Please, stop giving orders to China
First Voice

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On April 1, President of the EU Commission Ursula von der Leyen tweeted a list of four things that China "must" do: Stop "unjustified trade measures" against Lithuania; remove sanctions on MEPs; Address the human and labor rights problems in Xinjiang Uygur Autonomous Region; and improve market access and conditions for EU companies.

This surprisingly undiplomatically condescending attitude toward China is made even more surprising as it comes when China and the EU held their first summit in almost two years. It's quite unclear why the EU believes this is the time to be demanding and overbearing towards China when it's clearly in their best interests to build relationships as it faces the Ukraine conflict on its doorsteps.

The age of colonialism is over. The only thing Chinese leaders "must" do is look after the interests of its people. Bullying and threats rarely achieve the desired results and often make a situation worse. What makes the situation worse is that von der Leyen gave four terse orders to China in her tweet that are based on smears and misinformation designed to isolate and diminish Beijing while shifting responsibility for Europe's own problems and mistakes onto China.

Von der Leyen ordered China to stop "unjustified trade measures against Lithuania." First of all, China has never discriminated against any country or enterprises and has always upheld the WTO rules and created a fair and competitive market environment for trade. However, Lithuania hasn’t upheld its terms to China when it established diplomatic relations in 1991. The Lithuanian government allowed Taiwan authorities to set up a "Taiwan representative office" in Lithuania last year, in a brazen breach of the one-China principle. The Chinese government is within its obligation and responsibility to the national integrity to respond to such a breach of contract. This is a bilateral problem. The European Union as a whole should be very careful in assessing its participation in this bilateral relationship.

The tweet also said China "must" lift its sanctions against members of the European Parliament who have spread lies and disinformation alleging the mistreatment of Uygurs in Xinjiang. This conveniently leaves out the fact that China's sanctions are responding to sanctions the European Union first arbitrarily placed on China. The EU cannot expect to be able to freely sanction Chinese officials without a response, especially when the EU's sanctions on Chinese officials may have been politically convenient, but they had no factual basis and constituted gross interference in China's internal affairs.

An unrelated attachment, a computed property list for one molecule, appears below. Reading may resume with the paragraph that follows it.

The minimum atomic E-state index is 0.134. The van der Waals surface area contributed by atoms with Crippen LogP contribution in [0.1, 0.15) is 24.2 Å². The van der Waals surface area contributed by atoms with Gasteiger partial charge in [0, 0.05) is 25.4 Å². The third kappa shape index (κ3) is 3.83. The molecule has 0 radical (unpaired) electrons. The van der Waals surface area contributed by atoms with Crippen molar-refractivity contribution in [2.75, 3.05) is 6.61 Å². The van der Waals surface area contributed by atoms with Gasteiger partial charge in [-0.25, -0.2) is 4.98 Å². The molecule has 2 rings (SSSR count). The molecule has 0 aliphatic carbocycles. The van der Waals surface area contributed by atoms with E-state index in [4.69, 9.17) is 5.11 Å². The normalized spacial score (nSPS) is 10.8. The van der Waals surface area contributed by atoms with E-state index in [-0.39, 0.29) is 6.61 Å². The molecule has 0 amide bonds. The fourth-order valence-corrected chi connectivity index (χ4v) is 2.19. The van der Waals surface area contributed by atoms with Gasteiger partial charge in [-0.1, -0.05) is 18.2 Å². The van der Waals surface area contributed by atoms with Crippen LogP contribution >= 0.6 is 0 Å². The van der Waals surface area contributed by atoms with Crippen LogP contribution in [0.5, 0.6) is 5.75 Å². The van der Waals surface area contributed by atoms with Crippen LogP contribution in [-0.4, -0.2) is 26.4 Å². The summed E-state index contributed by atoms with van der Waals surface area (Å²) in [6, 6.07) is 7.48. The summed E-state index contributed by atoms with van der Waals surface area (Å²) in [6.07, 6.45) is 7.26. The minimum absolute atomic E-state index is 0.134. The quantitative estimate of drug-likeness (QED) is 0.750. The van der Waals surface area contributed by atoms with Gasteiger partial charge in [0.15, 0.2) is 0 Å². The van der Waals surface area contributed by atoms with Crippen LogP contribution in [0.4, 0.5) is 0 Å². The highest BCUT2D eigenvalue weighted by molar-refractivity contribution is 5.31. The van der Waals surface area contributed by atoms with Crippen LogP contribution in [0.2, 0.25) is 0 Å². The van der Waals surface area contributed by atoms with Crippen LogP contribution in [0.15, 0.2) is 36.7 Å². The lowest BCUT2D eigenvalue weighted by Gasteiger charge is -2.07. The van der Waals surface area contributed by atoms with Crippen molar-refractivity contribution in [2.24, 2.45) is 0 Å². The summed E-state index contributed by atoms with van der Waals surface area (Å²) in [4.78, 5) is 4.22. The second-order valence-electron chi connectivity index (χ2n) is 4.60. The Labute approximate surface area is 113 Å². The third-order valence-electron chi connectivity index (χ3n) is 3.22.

A screenshot of Ursula von der Leyen's tweet.

A screenshot of Ursula von der Leyen's tweet.

The tweet stated that China "must" address "global concerns on human and labor rights, especially in Xinjiang." First of all, these so-called "global concerns" about Xinjiang are not global at all, but spread from shady disinformation coming from questionable U.S.-government-backed think tanks and Uygur separatist groups whose stated aim is breaking away from China. The clamor about so-called human and labor rights notably is not coming from the Islamic world, but the West, which has a notoriously poor track record on caring about the human rights of Muslims.

The U.S. government has put tremendous pressure on international corporations to pull out of Xinjiang, but strikingly no corporation has ever said it witnessed any human rights violations there. The U.S. and some politicians in the EU have made grave accusations about "genocide" in Xinjiang. Yet not one of them have been able to make a convincing case about it. Perhaps it's time to recognize that the reason why there's no convincing case is because there’s no case at all, but rather the lies spread by media-attention-grabbers like Adrian Zenz.

The final demand of the tweet is that China "must" improve access and conditions for EU companies in its market. This is disingenuous because China and the EU have comprehensively dealt with these issues in their Comprehensive Agreement on Investment. This deal reached on December 30, 2020, after seven years and 35 rounds of negotiations, addresses both sides' concerns about market access and conditions.

It is Europe, not China, that's putting this deal on ice. It is ridiculous for the EU to demand random concessions from China simply because it has chosen not to sign a diligently negotiated trade deal that both sides agree would level the playing field between Chinese and European firms.

Although many people in the West still don't realize it, the age of colonialism is over. Treating other nations in an arrogant manner or without basic respect or consideration of their concerns get nothing done. The European Union "must" see that it bears responsibility for its own problems, instead of instructing others on how they "must" behave.

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